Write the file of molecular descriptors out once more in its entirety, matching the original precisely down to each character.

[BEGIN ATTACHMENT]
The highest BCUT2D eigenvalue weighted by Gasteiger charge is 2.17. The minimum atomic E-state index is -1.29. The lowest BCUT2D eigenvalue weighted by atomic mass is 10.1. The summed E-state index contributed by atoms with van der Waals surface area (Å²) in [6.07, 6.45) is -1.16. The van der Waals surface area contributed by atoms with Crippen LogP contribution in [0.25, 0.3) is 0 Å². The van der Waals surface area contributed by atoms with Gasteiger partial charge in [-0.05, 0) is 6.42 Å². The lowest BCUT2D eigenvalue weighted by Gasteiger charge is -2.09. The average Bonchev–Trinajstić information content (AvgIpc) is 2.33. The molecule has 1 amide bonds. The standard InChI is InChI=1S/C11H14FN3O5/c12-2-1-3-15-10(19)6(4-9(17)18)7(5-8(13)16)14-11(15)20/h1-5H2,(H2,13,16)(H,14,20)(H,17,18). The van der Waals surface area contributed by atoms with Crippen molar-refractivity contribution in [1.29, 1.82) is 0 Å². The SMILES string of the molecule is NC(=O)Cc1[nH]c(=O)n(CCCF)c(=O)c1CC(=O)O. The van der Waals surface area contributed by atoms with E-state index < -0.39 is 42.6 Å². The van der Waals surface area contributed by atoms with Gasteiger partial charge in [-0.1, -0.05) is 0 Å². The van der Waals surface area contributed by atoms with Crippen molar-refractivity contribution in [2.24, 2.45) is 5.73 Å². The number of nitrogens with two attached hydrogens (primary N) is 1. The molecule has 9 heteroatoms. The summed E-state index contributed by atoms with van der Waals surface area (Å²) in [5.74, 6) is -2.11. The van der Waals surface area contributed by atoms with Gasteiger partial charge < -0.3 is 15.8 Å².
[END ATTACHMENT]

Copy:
The highest BCUT2D eigenvalue weighted by Gasteiger charge is 2.17. The minimum atomic E-state index is -1.29. The lowest BCUT2D eigenvalue weighted by atomic mass is 10.1. The summed E-state index contributed by atoms with van der Waals surface area (Å²) in [6.07, 6.45) is -1.16. The van der Waals surface area contributed by atoms with Crippen LogP contribution in [0.25, 0.3) is 0 Å². The van der Waals surface area contributed by atoms with Gasteiger partial charge in [-0.05, 0) is 6.42 Å². The lowest BCUT2D eigenvalue weighted by Gasteiger charge is -2.09. The average Bonchev–Trinajstić information content (AvgIpc) is 2.33. The molecule has 1 amide bonds. The standard InChI is InChI=1S/C11H14FN3O5/c12-2-1-3-15-10(19)6(4-9(17)18)7(5-8(13)16)14-11(15)20/h1-5H2,(H2,13,16)(H,14,20)(H,17,18). The van der Waals surface area contributed by atoms with Crippen molar-refractivity contribution in [1.29, 1.82) is 0 Å². The SMILES string of the molecule is NC(=O)Cc1[nH]c(=O)n(CCCF)c(=O)c1CC(=O)O. The van der Waals surface area contributed by atoms with E-state index < -0.39 is 42.6 Å². The van der Waals surface area contributed by atoms with Gasteiger partial charge in [-0.1, -0.05) is 0 Å². The van der Waals surface area contributed by atoms with Crippen molar-refractivity contribution in [2.24, 2.45) is 5.73 Å². The number of nitrogens with two attached hydrogens (primary N) is 1. The molecule has 9 heteroatoms. The summed E-state index contributed by atoms with van der Waals surface area (Å²) in [5.74, 6) is -2.11. The van der Waals surface area contributed by atoms with Gasteiger partial charge < -0.3 is 15.8 Å².